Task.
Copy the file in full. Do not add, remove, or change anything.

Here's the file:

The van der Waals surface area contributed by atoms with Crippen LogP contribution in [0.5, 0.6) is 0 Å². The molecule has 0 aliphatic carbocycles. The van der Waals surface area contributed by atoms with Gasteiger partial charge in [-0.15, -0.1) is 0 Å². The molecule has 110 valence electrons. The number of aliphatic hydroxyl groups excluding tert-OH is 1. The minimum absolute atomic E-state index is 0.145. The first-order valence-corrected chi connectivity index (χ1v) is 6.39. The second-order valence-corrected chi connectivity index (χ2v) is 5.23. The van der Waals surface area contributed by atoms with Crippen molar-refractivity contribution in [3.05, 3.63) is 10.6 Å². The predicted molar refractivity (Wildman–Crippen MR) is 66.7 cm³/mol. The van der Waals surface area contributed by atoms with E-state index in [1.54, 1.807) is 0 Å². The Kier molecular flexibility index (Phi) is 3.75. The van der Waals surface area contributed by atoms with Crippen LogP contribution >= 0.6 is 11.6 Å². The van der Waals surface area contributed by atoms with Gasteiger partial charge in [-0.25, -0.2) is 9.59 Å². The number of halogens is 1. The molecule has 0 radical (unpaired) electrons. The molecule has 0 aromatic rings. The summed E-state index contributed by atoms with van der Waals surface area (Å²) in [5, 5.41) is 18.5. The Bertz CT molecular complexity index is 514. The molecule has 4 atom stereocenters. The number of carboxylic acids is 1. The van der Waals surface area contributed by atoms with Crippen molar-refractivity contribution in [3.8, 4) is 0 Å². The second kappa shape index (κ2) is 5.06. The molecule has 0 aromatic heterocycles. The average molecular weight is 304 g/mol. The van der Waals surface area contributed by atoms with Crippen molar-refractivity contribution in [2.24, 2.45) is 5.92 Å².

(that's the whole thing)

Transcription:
The van der Waals surface area contributed by atoms with Crippen LogP contribution in [0.5, 0.6) is 0 Å². The molecule has 0 aliphatic carbocycles. The van der Waals surface area contributed by atoms with Gasteiger partial charge in [-0.15, -0.1) is 0 Å². The molecule has 110 valence electrons. The number of aliphatic hydroxyl groups excluding tert-OH is 1. The minimum absolute atomic E-state index is 0.145. The first-order valence-corrected chi connectivity index (χ1v) is 6.39. The second-order valence-corrected chi connectivity index (χ2v) is 5.23. The van der Waals surface area contributed by atoms with Crippen molar-refractivity contribution in [3.05, 3.63) is 10.6 Å². The predicted molar refractivity (Wildman–Crippen MR) is 66.7 cm³/mol. The van der Waals surface area contributed by atoms with E-state index in [1.54, 1.807) is 0 Å². The Kier molecular flexibility index (Phi) is 3.75. The van der Waals surface area contributed by atoms with Crippen LogP contribution >= 0.6 is 11.6 Å². The van der Waals surface area contributed by atoms with Gasteiger partial charge in [-0.25, -0.2) is 9.59 Å². The number of halogens is 1. The molecule has 0 radical (unpaired) electrons. The molecule has 0 aromatic rings. The summed E-state index contributed by atoms with van der Waals surface area (Å²) in [5, 5.41) is 18.5. The Bertz CT molecular complexity index is 514. The molecule has 4 atom stereocenters. The number of carboxylic acids is 1. The van der Waals surface area contributed by atoms with Crippen molar-refractivity contribution in [3.8, 4) is 0 Å². The second kappa shape index (κ2) is 5.06. The molecule has 0 aromatic heterocycles. The average molecular weight is 304 g/mol. The van der Waals surface area contributed by atoms with Crippen molar-refractivity contribution in [2.24, 2.45) is 5.92 Å².